Fonterra Milk for Schools improves kids health according to recent Massey University study
03 July 2017
A recent Massey University study shows children drinking milk at school have greater increases in the size and strength of their bones and that Fonterra Milk for Schools has improved the proportion of children (12 per cent) achieving the recommended number of serves of dairy on weekdays.
The study, led by Professor Marlena Kruger from the School of Food and Nutrition, followed 118 children in Manawatū. The research was carried out over a year, and involved children aged 5-10 years old, comparing the difference between children who are involved in the Fonterra Milk for Schools programme and children who are not.
General Manager of Nutrition, Angela Rowan, says the positive influence Fonterra Milk for Schools is having on children is clear.
“Providing kids with a daily source of nutrition is not only the right thing to do, we can now clearly see the positive impact it’s having on their lives. Fonterra Milk for Schools helps kids get a taste for milk and an understanding of the importance of dairy nutrition, resulting in positive choices around what they are drinking.
“For me, it’s great to know these children are growing up with better bone heath and with a better understanding of the importance of good nutrition, than previous generations,” she says.
The study, entitled “The possible role of milk in modulating body composition and bone health among pre-pubertal children” examined linear growth, body composition and bone mineral status by looking at a number of physical attributes from bone mineral content to height, weight and waist circumference measures. In addition, all of the children completed a food frequency questionnaire to record their dairy food intake, as well as dietary preferences.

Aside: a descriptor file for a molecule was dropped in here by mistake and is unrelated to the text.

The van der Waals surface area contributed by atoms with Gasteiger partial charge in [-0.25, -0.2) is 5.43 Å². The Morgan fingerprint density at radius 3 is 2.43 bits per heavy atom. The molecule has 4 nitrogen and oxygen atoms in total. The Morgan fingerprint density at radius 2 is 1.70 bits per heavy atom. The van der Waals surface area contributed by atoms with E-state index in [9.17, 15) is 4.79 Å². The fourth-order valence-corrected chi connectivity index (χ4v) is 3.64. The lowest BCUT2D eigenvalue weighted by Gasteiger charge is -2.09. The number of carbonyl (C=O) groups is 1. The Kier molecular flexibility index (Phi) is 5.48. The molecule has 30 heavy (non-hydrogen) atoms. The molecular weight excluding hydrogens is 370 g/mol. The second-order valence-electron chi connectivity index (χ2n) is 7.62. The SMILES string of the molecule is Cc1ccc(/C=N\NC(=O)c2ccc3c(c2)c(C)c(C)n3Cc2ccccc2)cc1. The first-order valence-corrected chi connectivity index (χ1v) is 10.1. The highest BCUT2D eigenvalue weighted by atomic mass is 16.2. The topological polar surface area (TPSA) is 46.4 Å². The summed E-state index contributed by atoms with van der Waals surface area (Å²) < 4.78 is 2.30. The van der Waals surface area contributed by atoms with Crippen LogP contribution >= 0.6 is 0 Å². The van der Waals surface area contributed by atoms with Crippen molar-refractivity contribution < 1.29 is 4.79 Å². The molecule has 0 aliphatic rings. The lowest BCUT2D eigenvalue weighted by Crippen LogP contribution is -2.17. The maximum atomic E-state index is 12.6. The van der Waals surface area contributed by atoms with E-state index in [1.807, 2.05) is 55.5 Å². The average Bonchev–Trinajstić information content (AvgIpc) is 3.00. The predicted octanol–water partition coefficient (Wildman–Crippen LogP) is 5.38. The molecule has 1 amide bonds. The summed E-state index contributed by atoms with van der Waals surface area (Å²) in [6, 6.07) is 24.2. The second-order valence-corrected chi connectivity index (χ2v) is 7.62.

The study found that while the children who regularly drink milk as part of the programme grew at the same rate as children not in the programme (i.e. the same increase in weight and height), they had significantly improved bone health when compared to a control group recruited from schools that do not participate in the programme.
Professor Kruger presented her findings at the Australian and New Zealand Bone Mineral Society conference in Brisbane. “These findings emphasise the importance of milk and dairy for growth and development in children, by providing calcium and many other important nutrients. This was a really positive outcome, however it was a relatively small study. The results need to be confirmed by a larger and longer term study,” she says.
Our Fonterra Milk for Schools programme operates in more than 70 per cent of all New Zealand primary schools and provides dairy nutrition to more than 140,000 children every school day.